I want our church, which is true and wonderful and holy, to be evangelically engaging in the modern world. I want to do it without compromising the truth of what Catholicism is at it’s core — remaining theologically orthodox, keeping the sacraments and our sacramental theology, our respect for life, our opposition to the culture of death and its many permutations, keeping everything that’s essential — and shunting off the rest. We are no longer able to engage the world as we did during the Church’s height and age of splendors, so perhaps we should no longer be spending millions of dollars building cathedrals. Is the Eucharist not the Eucharist if it’s in a simple building? Do the sacraments falter depending on the setting? If a priest in mortal sin can offer absolution, a priest in a storefront church can do the same.

The core preaching of the Church is centered upon sanctification, the transformation of our lives according to the words and mission and preaching and gifts of Christ. And perhaps the time has come to consider preaching from poverty again, and shuttering our fabulous buildings as no longer serving a need. We¬† need to be able to evangelize the culture in different ways, because the ways we’ve found, which are basically to be faithful, mass-going, successful middle-class people, simply aren’t working, and so it struck me: maybe the problem is that we can’t do that anymore. Maybe Christ never meant for us to be prosperous. Maybe we’re supposed to be poor and dependent, worshipping in storefront churches and pooling our resources. Maybe we’re supposed to stop talking to Caesar and get back to the catacombs, if you will, or the farms, or the streets, anywhere but Washington. Maybe we need to shutter our cathedrals and sell off our cars and walk our way around the country as vagabonds like St. Francis. But I don’t know.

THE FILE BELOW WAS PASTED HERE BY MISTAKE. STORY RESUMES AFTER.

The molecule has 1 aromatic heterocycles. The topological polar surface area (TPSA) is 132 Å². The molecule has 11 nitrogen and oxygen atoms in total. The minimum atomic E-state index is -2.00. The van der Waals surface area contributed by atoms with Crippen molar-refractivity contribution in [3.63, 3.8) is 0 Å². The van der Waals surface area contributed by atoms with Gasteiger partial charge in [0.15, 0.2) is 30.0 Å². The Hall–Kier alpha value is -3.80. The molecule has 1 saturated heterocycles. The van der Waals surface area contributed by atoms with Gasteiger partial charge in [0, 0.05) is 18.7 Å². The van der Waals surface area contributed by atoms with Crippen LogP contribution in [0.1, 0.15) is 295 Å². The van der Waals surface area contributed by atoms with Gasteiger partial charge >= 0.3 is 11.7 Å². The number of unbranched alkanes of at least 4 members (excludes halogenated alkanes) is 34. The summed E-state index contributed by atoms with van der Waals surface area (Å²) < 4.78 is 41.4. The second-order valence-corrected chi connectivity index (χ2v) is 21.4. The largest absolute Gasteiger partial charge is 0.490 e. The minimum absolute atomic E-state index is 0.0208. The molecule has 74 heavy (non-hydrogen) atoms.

Either way, I’m wondering if respectability is what we should be working for, and so my thinking of late has embraced this sort of vision, because it proposes, very dramatically, a way to abandon ourselves and live our principles, the Gospel life of poverty and giving. It places God at the center of our lives, and makes a dramatic pitch to people looking for meaning: God is absolutely sovereign, and there is no other.

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The Waterboys are a band I like a little bit: a Celtic rock group, formed in Scotland by lead singer-songwriter Mike Scott in the early 80’s, dissolving in the early 90’s, reforming with much of the original lineup replaced just before the millenium. Like Hawkwind, which has been going for decades and is now basically “Dave Brock plus whoever’s tagging along”, the Waterboys are basically “Mike Scott plus musical companions”, and Scott has even said as much.

The Waterboys have always benefitted from pretty good tunes, but harmonically they tend to be pretty simple. Their music lives from the lyrics, and – particularly in the earlier times – from the immense energy put into the singing and performance. Mike Scott was, back then, a raging pagan, albeit one who liked C.S. Lewis and George MacDonald a lot; since then he’s moved more in a monotheistic direction and is these days a bit of a syncretist. Their best album, “This is the Sea”, showcases the early pagan intensity quite heavily in “The Pan Within”; the song “The Whole of the Moon” was released as a single, though failed to climb the charts partly because Mike Scott didn’t want to lipsynch on Top of the Pops; and the 6 other tracks show varying degrees of power and rage and elemental wildness. My favourite of them all is this one: (more…)